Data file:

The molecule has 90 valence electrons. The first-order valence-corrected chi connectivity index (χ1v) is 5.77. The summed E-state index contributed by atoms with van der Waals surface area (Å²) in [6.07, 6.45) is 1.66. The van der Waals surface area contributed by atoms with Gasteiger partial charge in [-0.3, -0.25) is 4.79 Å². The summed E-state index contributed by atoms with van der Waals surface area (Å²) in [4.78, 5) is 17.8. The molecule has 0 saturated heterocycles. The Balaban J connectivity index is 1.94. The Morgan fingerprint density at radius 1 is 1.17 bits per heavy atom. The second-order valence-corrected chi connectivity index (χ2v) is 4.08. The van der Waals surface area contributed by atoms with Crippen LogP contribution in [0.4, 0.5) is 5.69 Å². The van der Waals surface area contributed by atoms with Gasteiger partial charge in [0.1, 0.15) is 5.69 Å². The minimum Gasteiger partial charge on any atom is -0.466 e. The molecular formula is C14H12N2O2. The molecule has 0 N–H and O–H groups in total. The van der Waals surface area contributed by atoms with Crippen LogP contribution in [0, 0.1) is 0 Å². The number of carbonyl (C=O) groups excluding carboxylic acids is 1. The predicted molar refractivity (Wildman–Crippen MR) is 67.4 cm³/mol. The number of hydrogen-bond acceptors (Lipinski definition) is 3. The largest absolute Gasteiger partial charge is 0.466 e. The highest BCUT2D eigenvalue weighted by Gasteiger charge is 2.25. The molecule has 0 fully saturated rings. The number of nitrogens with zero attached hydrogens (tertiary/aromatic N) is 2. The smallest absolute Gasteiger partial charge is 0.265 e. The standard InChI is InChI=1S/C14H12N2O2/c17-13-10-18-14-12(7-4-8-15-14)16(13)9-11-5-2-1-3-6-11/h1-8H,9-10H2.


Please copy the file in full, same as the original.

The molecule has 90 valence electrons. The first-order valence-corrected chi connectivity index (χ1v) is 5.77. The summed E-state index contributed by atoms with van der Waals surface area (Å²) in [6.07, 6.45) is 1.66. The van der Waals surface area contributed by atoms with Gasteiger partial charge in [-0.3, -0.25) is 4.79 Å². The summed E-state index contributed by atoms with van der Waals surface area (Å²) in [4.78, 5) is 17.8. The molecule has 0 saturated heterocycles. The Balaban J connectivity index is 1.94. The Morgan fingerprint density at radius 1 is 1.17 bits per heavy atom. The second-order valence-corrected chi connectivity index (χ2v) is 4.08. The van der Waals surface area contributed by atoms with Crippen LogP contribution in [0.4, 0.5) is 5.69 Å². The van der Waals surface area contributed by atoms with Gasteiger partial charge in [0.1, 0.15) is 5.69 Å². The minimum Gasteiger partial charge on any atom is -0.466 e. The molecular formula is C14H12N2O2. The molecule has 0 N–H and O–H groups in total. The van der Waals surface area contributed by atoms with Crippen LogP contribution in [0, 0.1) is 0 Å². The number of carbonyl (C=O) groups excluding carboxylic acids is 1. The predicted molar refractivity (Wildman–Crippen MR) is 67.4 cm³/mol. The number of hydrogen-bond acceptors (Lipinski definition) is 3. The largest absolute Gasteiger partial charge is 0.466 e. The highest BCUT2D eigenvalue weighted by Gasteiger charge is 2.25. The molecule has 0 fully saturated rings. The number of nitrogens with zero attached hydrogens (tertiary/aromatic N) is 2. The smallest absolute Gasteiger partial charge is 0.265 e. The standard InChI is InChI=1S/C14H12N2O2/c17-13-10-18-14-12(7-4-8-15-14)16(13)9-11-5-2-1-3-6-11/h1-8H,9-10H2.